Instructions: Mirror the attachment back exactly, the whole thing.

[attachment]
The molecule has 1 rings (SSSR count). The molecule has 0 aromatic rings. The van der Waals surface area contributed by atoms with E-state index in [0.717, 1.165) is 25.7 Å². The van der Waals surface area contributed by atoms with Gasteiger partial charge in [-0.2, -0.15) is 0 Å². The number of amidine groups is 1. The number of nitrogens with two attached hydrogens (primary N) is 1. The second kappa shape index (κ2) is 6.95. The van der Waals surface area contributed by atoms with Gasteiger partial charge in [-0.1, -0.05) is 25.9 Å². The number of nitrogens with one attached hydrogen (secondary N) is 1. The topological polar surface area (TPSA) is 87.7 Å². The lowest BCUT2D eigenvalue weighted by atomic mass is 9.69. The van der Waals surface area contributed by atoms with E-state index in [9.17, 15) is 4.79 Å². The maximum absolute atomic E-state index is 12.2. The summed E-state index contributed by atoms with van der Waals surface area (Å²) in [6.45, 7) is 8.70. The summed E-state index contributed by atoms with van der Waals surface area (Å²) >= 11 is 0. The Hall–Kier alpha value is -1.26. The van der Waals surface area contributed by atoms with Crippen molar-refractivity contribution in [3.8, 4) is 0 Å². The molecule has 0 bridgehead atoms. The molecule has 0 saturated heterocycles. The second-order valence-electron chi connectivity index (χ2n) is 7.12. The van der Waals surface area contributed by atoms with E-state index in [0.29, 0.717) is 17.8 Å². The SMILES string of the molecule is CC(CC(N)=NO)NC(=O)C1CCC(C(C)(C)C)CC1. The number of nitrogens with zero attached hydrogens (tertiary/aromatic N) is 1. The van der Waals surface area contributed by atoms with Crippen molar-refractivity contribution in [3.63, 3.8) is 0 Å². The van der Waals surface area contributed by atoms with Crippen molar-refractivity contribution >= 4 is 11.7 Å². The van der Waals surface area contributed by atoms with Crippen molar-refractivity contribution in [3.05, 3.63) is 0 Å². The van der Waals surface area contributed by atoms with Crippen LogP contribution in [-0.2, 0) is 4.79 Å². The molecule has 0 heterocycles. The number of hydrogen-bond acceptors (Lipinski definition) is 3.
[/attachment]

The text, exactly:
The molecule has 1 rings (SSSR count). The molecule has 0 aromatic rings. The van der Waals surface area contributed by atoms with E-state index in [0.717, 1.165) is 25.7 Å². The van der Waals surface area contributed by atoms with Gasteiger partial charge in [-0.2, -0.15) is 0 Å². The number of amidine groups is 1. The number of nitrogens with two attached hydrogens (primary N) is 1. The second kappa shape index (κ2) is 6.95. The van der Waals surface area contributed by atoms with Gasteiger partial charge in [-0.1, -0.05) is 25.9 Å². The number of nitrogens with one attached hydrogen (secondary N) is 1. The topological polar surface area (TPSA) is 87.7 Å². The lowest BCUT2D eigenvalue weighted by atomic mass is 9.69. The van der Waals surface area contributed by atoms with E-state index in [9.17, 15) is 4.79 Å². The maximum absolute atomic E-state index is 12.2. The summed E-state index contributed by atoms with van der Waals surface area (Å²) in [6.45, 7) is 8.70. The summed E-state index contributed by atoms with van der Waals surface area (Å²) >= 11 is 0. The Hall–Kier alpha value is -1.26. The van der Waals surface area contributed by atoms with Crippen molar-refractivity contribution in [3.8, 4) is 0 Å². The molecule has 0 bridgehead atoms. The molecule has 0 saturated heterocycles. The second-order valence-electron chi connectivity index (χ2n) is 7.12. The van der Waals surface area contributed by atoms with E-state index in [0.29, 0.717) is 17.8 Å². The SMILES string of the molecule is CC(CC(N)=NO)NC(=O)C1CCC(C(C)(C)C)CC1. The number of nitrogens with zero attached hydrogens (tertiary/aromatic N) is 1. The van der Waals surface area contributed by atoms with Crippen molar-refractivity contribution in [3.63, 3.8) is 0 Å². The van der Waals surface area contributed by atoms with Crippen molar-refractivity contribution >= 4 is 11.7 Å². The van der Waals surface area contributed by atoms with Crippen molar-refractivity contribution in [3.05, 3.63) is 0 Å². The van der Waals surface area contributed by atoms with Crippen LogP contribution in [-0.2, 0) is 4.79 Å². The molecule has 0 heterocycles. The number of hydrogen-bond acceptors (Lipinski definition) is 3.